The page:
SHELL SEEKER: Shark eye with necklaces
At the end of my favorite shelling beach in Cape May, New Jersey, there was
a little man-made jetty. Boulders were strategically placed to build up an
area of beach eroded by a hurricane. It was there that I witnessed
perplexing sea gull behavior. At low tide the gulls would swoop down and
grab something off the beach. Then they would fly over to the jetty,
hovering at just the right height, and let their parcel drop to its doom,
crashing against the rocks. Then, once again, the gull would swoop down and
make a pass at the sandy area adjacent to the rocks, grab its prey and
devour it on the spot or move to higher ground if harassed by fellow gulls
anxious to share their meal.
As always, I looked to by grandmother for an explanation for this bizarre
behavior. She took me by the hand and we walked over to the jetty covered
with “shell bones,” many of which were bleached white by the sun. She
explained that the shark eye or moon shell as it is called by some, was a
favorite delicacy for the gulls and that the “rock dropping” exercise made
it possible for them to obtain the “meat” inside the shell.
The Neverita duplicata is found on sandy shores just below the low
tide-line. It is shaped like a globe, has four to five whorls, and is
generally grayish brown in color. There is a bluish dot in the center of the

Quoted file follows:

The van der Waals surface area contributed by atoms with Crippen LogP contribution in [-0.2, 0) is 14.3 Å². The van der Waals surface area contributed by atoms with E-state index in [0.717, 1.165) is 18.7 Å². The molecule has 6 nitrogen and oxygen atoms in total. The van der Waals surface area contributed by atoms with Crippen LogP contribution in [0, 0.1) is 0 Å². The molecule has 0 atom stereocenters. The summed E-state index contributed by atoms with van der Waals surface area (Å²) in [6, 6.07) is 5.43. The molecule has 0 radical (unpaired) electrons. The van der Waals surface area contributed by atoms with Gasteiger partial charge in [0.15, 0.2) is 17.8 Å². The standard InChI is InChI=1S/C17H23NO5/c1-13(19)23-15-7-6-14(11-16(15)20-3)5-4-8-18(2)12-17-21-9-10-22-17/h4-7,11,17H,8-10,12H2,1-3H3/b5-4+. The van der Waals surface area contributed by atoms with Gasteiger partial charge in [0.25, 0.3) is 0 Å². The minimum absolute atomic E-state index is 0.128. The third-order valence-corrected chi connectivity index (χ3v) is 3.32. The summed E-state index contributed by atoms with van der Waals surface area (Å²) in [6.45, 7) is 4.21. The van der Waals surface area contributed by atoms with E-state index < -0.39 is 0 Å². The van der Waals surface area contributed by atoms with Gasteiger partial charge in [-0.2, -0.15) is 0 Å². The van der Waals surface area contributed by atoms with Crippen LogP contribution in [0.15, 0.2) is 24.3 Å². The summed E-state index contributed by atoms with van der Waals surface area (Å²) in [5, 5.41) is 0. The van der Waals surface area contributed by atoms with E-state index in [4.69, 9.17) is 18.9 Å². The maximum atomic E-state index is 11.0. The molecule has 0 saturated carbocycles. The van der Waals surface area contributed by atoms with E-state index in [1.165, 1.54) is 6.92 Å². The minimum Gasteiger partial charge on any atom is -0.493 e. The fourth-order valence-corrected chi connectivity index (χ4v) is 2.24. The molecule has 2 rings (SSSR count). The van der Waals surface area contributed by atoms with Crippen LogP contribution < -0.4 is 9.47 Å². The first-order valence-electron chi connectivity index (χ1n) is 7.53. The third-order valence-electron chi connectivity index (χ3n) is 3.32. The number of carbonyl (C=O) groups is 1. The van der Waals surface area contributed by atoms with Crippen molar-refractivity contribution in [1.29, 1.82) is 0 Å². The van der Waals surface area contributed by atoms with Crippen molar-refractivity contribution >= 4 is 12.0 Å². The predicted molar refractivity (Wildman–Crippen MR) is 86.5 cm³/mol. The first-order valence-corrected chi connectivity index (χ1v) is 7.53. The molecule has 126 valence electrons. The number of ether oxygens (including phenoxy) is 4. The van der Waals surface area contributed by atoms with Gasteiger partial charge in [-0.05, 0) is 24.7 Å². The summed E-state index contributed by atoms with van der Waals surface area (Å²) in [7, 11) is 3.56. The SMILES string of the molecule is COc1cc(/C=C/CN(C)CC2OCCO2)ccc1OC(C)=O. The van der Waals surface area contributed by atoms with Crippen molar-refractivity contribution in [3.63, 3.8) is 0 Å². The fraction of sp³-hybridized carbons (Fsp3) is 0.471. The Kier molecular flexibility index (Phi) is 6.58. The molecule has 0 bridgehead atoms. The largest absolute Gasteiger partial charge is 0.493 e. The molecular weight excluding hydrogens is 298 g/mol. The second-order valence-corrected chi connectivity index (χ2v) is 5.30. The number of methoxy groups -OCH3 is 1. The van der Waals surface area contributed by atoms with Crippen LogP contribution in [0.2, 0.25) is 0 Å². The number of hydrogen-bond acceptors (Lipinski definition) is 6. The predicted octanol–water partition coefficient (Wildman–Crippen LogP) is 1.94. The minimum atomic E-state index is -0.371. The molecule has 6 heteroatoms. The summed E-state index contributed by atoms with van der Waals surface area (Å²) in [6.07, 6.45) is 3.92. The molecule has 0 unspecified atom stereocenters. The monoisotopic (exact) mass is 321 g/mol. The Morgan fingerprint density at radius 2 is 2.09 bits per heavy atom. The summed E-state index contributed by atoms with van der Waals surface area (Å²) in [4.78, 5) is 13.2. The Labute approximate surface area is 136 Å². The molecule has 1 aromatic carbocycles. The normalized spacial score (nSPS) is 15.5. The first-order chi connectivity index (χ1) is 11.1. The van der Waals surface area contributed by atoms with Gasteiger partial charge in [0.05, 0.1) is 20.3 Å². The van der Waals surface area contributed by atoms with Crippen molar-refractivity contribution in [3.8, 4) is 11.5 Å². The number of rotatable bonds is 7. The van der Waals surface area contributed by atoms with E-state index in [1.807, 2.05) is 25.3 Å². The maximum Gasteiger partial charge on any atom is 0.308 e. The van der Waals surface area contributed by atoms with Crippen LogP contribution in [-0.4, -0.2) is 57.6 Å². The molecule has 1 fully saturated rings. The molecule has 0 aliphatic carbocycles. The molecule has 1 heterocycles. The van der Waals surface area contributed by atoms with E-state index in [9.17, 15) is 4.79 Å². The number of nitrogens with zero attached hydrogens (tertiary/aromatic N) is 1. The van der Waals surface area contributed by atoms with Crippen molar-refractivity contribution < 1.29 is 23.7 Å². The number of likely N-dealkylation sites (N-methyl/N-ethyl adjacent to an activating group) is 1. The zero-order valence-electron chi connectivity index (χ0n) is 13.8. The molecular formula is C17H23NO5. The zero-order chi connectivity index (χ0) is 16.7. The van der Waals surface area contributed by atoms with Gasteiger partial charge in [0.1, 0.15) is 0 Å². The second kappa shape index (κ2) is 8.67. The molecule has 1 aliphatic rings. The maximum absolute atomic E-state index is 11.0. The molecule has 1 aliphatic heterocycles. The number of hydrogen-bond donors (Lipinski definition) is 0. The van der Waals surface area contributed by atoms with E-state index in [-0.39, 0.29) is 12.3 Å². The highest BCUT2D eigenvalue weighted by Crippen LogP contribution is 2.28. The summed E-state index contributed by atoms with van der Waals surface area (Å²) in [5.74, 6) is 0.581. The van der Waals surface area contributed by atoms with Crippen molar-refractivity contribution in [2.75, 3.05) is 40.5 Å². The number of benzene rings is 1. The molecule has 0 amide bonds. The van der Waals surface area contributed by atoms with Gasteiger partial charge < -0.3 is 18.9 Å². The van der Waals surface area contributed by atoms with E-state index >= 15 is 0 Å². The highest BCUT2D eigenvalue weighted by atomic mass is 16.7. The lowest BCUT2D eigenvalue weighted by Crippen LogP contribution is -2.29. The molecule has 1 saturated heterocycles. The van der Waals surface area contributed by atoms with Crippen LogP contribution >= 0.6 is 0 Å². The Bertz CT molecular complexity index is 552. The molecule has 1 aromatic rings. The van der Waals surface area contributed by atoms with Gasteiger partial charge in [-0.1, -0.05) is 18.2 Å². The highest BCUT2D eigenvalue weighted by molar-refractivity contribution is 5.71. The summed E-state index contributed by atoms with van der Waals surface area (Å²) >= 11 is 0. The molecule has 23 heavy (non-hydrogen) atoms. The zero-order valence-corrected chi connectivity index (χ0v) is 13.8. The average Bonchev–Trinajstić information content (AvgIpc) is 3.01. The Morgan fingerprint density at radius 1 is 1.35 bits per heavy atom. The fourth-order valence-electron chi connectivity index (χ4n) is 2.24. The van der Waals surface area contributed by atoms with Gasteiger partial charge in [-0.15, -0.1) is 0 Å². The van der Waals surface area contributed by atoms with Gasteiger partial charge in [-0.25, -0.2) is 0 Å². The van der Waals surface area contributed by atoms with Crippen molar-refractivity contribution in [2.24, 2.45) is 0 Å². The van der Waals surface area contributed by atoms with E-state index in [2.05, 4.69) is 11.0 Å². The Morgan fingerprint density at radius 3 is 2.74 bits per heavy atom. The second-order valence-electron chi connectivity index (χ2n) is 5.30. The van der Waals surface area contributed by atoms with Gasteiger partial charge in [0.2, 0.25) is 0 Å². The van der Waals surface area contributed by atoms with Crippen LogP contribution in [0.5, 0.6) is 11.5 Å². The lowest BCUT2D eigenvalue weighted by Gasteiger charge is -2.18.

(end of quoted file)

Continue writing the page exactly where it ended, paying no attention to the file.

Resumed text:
top-side of the shell which resembles the iris of an eye – hence its name.
They are a flattened shell and wider than they are tall. Shark eyes are
found from the New England states to Florida and other states along the Gulf
Shark eyes are predatory, with bivalves providing the mainstay of their
diet. Once prey is discovered in the sand, the snail wraps its foot around
the prey and begins drilling a circular hole into the shell, allowing the
soft tissue within to be sucked out and eaten. Secretions from an accessory
boring organ appear to soften the shell of the prey. The boring process is
very slow, taking from several hours to a day or two. One of the snail’s
favorite foods is the coquina clam.
Shark eyes are a type of moon shell. Moon shells are found in all of the
seas of the world and can grow up to three inches in diameter. The living
snail is amazing looking, with a foot that extends out around the entire
shell. This flattened pad of flesh is the animal’s means of locomotion.
Flesh from the top of the foot actually folds back over the head, serving as
protection as the foot drags the body through the sand. Their
well-developed burrowing ability contributes to their survival.
Female moon snails attach their eggs to necklaces or “sand collars,”
circular masses of sand grains stuck together. The eggs are laid in a
sticky mass of clear jelly substance which is molded over the shell, giving
it the shape of a collar. The mucus is rubber-like while in the water but
when it gets onshore it becomes dry and brittle. The sand falls off at the
hatching time and the eggs become visible.